If you read this blog regularly or follow me on Twitter or really know anything about me, you know that I loooove edible flowers. That said, I went NUTS when I started seeing people using a flower I’d never knowingly had before.
Hibiscus is much more common than you’d think in everyday food – it’s apparently the main component of red zinger tea, and is used commonly in other berry-flavored tea. With good reason – hibiscus’s flavor is a wonderfully tart cran-raspberry-like flavor.
I got my hands on a pound of dried hibiscus petals and, since hibiscus is most commonly used like tea, I decided to try a panna cotta with them. There was, however, a factor I didn’t consider.
Hibiscus is naturally really high in pectin, and I guess the gelatin and fat in the cream was lighter than the pectin-y hibiscus, so I ended up with two layers. When inverted onto a plate, the top is a clear, tangy jelly, while the base is very rich and creamy.
If I had some hibiscus in syrup I’d add a flower to each panna cotta and drizzle some syrup, or, if I had candied hibiscus, chop some up and sprinkle it over each one. But, all I could afford was the bag o’ dried bits, so…yeah.
Hibiscus Panna Cotta
- 1 cup cream
- 2 1/2 tsp gelatin
- 2 cups milk
- 1/2 cup sugar
- 2 Tbsp dried hibiscus flowers
- Zest from 1 lemon
Pour the cream into a medium saucepan and sprinkle evenly with gelatin. Let sit 5 minutes. Place over low heat, stirring gently until the gelatin is fully dissolved. Add the milk, sugar, hibiscus and zest. Simmer over medium heat until the cream foams slightly (about 5 minutes), then remove from heat, cover and allow to steep 15-20 minutes. Strain and pour into mold(s) or ramekins. Place plastic wrap directly on the surface and refrigerate for at least 4 hours, until set but still jiggly. To unmold, dip the mold in hot water and flip onto a plate. If it’s stubborn (or your mold has a lip like my ramekins) you can run a sharp knife around the inside of the mold. Allow panna cotta to slide out of the mold onto the plate.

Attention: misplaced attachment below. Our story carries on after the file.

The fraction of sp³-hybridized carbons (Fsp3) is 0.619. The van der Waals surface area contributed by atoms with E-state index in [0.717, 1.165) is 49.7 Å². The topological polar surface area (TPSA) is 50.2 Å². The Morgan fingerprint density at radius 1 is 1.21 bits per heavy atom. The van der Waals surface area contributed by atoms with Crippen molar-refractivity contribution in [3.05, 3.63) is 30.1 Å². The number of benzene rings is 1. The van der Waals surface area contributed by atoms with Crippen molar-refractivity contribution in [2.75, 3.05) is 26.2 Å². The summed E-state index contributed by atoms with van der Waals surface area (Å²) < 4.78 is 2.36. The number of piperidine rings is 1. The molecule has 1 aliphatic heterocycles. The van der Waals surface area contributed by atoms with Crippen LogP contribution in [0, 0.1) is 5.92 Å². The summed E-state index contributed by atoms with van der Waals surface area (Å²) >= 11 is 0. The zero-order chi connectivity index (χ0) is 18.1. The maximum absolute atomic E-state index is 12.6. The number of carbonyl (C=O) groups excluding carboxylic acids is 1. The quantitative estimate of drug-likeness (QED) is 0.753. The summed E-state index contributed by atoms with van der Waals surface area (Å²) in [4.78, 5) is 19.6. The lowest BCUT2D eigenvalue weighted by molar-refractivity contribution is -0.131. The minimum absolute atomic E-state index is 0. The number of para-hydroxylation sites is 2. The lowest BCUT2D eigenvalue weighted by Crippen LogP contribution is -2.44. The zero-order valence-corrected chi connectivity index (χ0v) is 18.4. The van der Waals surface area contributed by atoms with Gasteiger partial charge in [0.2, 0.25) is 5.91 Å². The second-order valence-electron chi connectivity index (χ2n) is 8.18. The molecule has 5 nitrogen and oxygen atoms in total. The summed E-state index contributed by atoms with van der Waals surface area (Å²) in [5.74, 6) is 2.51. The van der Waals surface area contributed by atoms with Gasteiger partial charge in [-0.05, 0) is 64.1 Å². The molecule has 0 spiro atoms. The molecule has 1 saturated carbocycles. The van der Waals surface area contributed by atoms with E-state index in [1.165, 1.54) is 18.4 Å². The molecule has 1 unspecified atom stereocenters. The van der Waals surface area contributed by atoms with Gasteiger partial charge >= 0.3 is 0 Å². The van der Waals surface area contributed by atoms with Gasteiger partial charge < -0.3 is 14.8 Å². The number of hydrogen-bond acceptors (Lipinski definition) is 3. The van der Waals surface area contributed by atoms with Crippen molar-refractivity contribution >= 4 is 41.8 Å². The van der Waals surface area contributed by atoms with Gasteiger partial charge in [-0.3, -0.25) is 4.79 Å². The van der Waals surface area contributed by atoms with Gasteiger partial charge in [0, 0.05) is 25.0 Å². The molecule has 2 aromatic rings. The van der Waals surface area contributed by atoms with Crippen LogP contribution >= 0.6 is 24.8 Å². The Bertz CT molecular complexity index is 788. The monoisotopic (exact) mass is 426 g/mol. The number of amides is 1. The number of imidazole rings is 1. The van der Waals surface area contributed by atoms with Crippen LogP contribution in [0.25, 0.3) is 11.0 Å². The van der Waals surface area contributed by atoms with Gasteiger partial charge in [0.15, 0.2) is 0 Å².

This is a very dramatic and tasty panna cotta. It looks cute flipped on a plate, or you could serve it straight out of the ramekins, with the bottom layer as a surprise. OR make it in fancy glasses, so you get an elegant presentation and you can see the layers.